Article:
It’s true to say that ‘Sweetest One’ is a cut above most soul albums from the same timeframe – there are no weak cuts or obvious filler and the whole package has a sense of artistic cohesion that was often absent from Motown albums from the same period. Given this, it’s strange, therefore, that The Metros failed become really successful – the liner note writer suggests that the reason for this was that the group’s music was too black for white consumers and too white for black record buyers. Maybe – but it may have more to do with how RCA (not a label renowned for its soul acts) marketed The Metros. What is unequivocal, however, is that this is a mighty fine album that no self-respecting soul aficionado should ignore or live without.”

I’ll certainly agree on the quality front – this is a surprisingly consistent effort, with quite a few solid tunes in the mix though, perhaps not surprisingly, the two favorites of mine are still the obvious ones. “Sweetest One” makes great use of the group’s multi-layered harmonies; it has a classic Motown flavor drizzled all over it, complete with that infused sense of joy that’s so much a part of their legacy. “Since I Found My Baby” is one of the best uptempo soul tracks I’ve heard in a while; it’s anchored by a great bassline and the background vocals are aces here.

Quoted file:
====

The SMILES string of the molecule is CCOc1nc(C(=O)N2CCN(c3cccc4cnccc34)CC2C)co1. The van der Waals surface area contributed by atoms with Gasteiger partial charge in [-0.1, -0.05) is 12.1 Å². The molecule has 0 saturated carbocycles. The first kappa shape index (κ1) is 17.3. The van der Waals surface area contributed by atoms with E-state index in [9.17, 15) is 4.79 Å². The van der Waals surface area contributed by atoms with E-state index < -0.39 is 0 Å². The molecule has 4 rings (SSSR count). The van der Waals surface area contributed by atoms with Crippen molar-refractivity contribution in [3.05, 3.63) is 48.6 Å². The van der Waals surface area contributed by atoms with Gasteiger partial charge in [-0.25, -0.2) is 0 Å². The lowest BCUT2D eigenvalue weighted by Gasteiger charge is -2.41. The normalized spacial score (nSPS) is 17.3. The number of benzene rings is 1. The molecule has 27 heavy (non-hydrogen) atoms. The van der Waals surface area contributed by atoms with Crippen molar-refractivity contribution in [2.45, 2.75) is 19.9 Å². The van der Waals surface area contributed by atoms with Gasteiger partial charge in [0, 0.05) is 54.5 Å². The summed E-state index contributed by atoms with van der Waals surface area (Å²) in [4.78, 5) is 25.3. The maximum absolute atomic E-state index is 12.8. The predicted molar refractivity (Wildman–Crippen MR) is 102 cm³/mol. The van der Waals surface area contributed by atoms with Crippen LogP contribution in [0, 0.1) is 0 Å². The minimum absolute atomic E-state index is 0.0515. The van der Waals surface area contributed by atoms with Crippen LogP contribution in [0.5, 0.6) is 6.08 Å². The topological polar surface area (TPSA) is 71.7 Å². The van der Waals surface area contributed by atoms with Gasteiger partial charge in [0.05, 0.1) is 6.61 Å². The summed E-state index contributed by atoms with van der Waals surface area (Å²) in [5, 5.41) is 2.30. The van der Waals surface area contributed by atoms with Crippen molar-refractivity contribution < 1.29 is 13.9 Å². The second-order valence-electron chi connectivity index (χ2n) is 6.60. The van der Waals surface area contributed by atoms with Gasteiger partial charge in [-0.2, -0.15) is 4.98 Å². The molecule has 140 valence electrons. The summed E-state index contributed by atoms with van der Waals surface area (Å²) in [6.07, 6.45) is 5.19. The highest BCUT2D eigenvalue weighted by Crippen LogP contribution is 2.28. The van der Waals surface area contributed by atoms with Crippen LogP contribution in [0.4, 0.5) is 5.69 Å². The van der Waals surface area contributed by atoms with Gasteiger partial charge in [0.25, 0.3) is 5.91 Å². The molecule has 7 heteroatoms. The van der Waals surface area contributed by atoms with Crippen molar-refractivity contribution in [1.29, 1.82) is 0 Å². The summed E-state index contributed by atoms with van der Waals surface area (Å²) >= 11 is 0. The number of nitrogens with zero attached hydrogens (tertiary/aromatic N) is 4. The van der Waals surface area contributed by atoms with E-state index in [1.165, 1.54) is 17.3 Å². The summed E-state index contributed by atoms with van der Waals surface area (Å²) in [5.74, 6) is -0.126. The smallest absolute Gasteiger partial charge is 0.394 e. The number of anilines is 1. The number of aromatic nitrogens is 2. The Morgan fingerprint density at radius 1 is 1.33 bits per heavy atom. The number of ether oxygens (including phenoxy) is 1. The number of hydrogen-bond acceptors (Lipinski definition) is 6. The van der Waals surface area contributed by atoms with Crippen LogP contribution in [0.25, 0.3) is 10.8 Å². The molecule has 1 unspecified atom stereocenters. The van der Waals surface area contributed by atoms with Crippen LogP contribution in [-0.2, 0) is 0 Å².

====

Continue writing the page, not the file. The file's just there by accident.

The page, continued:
As promised, one of my two NPR pieces on Lee Fields. This music list includes music I didn’t include in my post from the other week.


Lee Fields: Bewildered b/w Tell Her I Love Her
From 7″ (Bedford, 1969)

Just picked this up at the Groove Merchant over the weekend – supposedly Fields very first single, released back in ’69. I’m really feeling “Bewildered” especially – so Southern soul!

By the way, if you’re in New York and need something to do tonight…. But hey, if you don’t live in NY, you can still listen in live.

Speaking of which, the audio for this won’t be up until 4pm PST, but here’s my review of the new Lee Fields album for NPR’s All Things Considered.